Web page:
Nordics lead EU’s innovation league table

By on 24/06/2021 | Updated on 24/06/2021
Peak innovation: Scandinavian nations have led the EU’s innovation index.

An annual exercise to assess which countries in the EU and beyond have created the best environments for innovation across their private and public sectors has hailed Sweden as the EU’s innovation leader.

Fellow Nordics Finland and Denmark also ranked high in the index, along with Belgium, suggesting that the right conditions for innovation – and the economic growth that typically accompanies it – are geographically concentrated in northern and north-western Europe.

The European Innovation Scorecard (EIS) has been compiled by academics for the EU Commission since 2001, looking at a range of indicators such as fast broadband penetration, the number of patents filed, R&D spending in the public and private sector, and the proportion of the workforce employed in IT.

Overall, the EIS shows that EU nations are making progress on supporting innovation, with average innovation performance increasing by 12.5% in 2021 compared to 2014. Cyprus, Estonia, Greece, Italy and Lithuania top the league of the most-improved after increasing their scores by 25% or more, while Belgium, Croatia, Finland, and Sweden have raised their game by 15-25%.

Powering productivity

According to the EU Commission, the criteria champion openness, competitiveness and the cultivation of human talent, and the results inform policy development on innovation – also seen as vital to creating a sustainable and inclusive post-Covid recovery across the EU.

Around two-thirds of Europe’s productivity growth in recent years is driven by innovation, according to a 2020 report, Science, Research and Innovation performance of the EU, which found that innovation boosts economic resilience and competitiveness.

Thierry Breton, EU Commissioner for the Internal Market, said: “European innovations like the technologies at the heart of new COVID-19 vaccines have been crucial to fighting and overcoming the current pandemic.

“The EU’s improved innovation performance is a very positive signal. Investing in innovation is investing in our ability to be at the technological forefront for a sustainable, digital and resilient economy and society.”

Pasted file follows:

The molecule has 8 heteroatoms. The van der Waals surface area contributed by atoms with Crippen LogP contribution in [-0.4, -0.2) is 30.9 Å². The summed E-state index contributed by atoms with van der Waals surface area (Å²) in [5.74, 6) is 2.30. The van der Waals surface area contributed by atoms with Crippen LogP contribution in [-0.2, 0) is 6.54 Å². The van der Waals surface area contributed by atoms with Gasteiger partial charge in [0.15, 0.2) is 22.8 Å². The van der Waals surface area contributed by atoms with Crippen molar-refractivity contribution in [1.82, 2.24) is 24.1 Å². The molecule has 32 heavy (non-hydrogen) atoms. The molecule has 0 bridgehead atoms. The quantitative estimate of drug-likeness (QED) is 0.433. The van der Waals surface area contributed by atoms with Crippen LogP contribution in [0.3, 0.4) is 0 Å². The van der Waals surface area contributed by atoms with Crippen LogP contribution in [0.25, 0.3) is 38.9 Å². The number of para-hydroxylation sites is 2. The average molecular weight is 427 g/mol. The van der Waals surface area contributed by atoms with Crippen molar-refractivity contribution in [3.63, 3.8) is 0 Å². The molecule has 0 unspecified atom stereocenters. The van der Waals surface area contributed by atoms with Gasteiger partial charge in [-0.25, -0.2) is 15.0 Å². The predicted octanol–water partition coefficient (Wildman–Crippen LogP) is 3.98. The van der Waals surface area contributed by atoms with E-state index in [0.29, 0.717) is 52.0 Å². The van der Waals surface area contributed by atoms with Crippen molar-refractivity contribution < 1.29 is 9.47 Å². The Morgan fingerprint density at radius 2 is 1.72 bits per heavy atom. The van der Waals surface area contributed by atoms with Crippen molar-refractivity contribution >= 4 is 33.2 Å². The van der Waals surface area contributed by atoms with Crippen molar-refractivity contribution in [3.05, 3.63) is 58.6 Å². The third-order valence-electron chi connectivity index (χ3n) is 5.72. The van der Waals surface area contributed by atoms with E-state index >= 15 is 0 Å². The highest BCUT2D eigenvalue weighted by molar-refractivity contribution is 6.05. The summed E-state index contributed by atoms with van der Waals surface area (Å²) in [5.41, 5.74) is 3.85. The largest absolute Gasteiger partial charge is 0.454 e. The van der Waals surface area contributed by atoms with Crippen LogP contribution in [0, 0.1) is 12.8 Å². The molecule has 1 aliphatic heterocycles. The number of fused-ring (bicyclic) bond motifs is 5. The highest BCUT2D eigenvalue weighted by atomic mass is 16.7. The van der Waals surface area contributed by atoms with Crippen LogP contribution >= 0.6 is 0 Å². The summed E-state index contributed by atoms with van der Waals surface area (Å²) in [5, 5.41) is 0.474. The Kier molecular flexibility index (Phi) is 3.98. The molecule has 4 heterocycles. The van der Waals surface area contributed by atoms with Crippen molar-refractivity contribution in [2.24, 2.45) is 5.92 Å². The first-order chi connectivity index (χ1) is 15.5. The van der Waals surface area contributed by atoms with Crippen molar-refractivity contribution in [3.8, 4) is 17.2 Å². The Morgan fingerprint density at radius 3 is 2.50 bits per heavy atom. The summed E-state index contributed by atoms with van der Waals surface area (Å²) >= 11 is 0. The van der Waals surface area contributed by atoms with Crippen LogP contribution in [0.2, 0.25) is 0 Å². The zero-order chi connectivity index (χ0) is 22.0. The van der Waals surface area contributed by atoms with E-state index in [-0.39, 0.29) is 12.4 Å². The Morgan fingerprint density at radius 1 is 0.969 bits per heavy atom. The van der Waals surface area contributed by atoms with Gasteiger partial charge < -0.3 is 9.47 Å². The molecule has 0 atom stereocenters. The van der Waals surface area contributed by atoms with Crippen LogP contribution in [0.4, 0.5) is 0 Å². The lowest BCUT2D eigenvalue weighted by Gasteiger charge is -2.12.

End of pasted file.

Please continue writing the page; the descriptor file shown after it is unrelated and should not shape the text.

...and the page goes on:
As well as the 27 member states, the EIS covers the EU’s near neighbours and satellites: Bosnia and Herzegovina, Iceland, Israel, Montenegro, North Macedonia, Norway, Serbia, Switzerland, Turkey, Ukraine and the United Kingdom.

Global comparisons

The EIS researchers also analyse leading global nations. Looking at their performance against an EU average, they found that the EU offers a more fertile environment for innovation than China, Brazil, South Africa, Russia, and India.

On the other hand, South Korea, Canada, Australia, the United States and Japan all have a performance lead over the EU, with South Korea acing the assessment with a score 21% over the EU average.

The indicators measured under the EIS include the award of PhDs in STEM subjects, investment of venture capital and public funding, the share of innovative projects linked to environmental improvements, and job turnover among specialists in science and technology – all these factors registered an increase in 2021.

The EIS methodology also takes into account public and private investment in education, research and skills development; innovation partnerships among companies and with academia, and strong digital infrastructure and skills.

Countries where the public sector attracts the most R&D investment are Denmark, Iceland and Germany, where “R&D intensity” is around 1% of GDP. Compared to 2020, 19 countries improved their performance on this measure during the COVID pandemic.

Private investment from venture capital sources is most likely to support innovative ideas in Cyprus, United Kingdom, Luxembourg and Finland, where investment runs at around 0.25% of GDP, compared to an EU average of 0.141%. In 2020, 22 countries saw increased investment from venture capital.

Looking at direct government funding or tax breaks for businesses pursuing R&D, the EU average is 0.164% of GDP. But France and United Kingdom had the most generous regimes, with direct support for business R&D costs amounting to 0.30% of GDP.

The average number of enterprises with fast broadband penetration stood at 23% in the EU, while  Denmark, Sweden, Switzerland and Portugal all scored at least 40%. Greece and Ukraine were the laggards in this category, with less than 10%.

Impatient for patents

The researchers also looked at the number of patents filed under the Patent Co-operation Treaty. Levels were highest in Israel, Sweden and Finland, at around 7.5 applications per billion GDP. On average in the EU, there were 2.96 patent applications.

But while COVID-19 in general has unleashed innovation, it seems to have depressed the number of patent applications: compared to 2020, 27 countries in the survey filed fewer applications.

The EIS also measured environment-related technologies as percentage of all technologies, scoring the EU at 11.2% on average while Malta, Bulgaria and Denmark led from the front at 20%. However, this was another category that saw a downturn in 2020, with 24 countries registering a decrease.

In terms of education and skills, countries with the largest cohort of young professionals completing tertiary education are Cyprus, Luxembourg, Ireland, Lithuania and Norway, where at least 50%  of people aged 25-34 graduate. The EU average for this indicator is 28.9%.

The EIS is a project of the European Commission’s Directorate-General for Internal Market, Industry, Entrepreneurship and SMEs.

About Elaine Knutt

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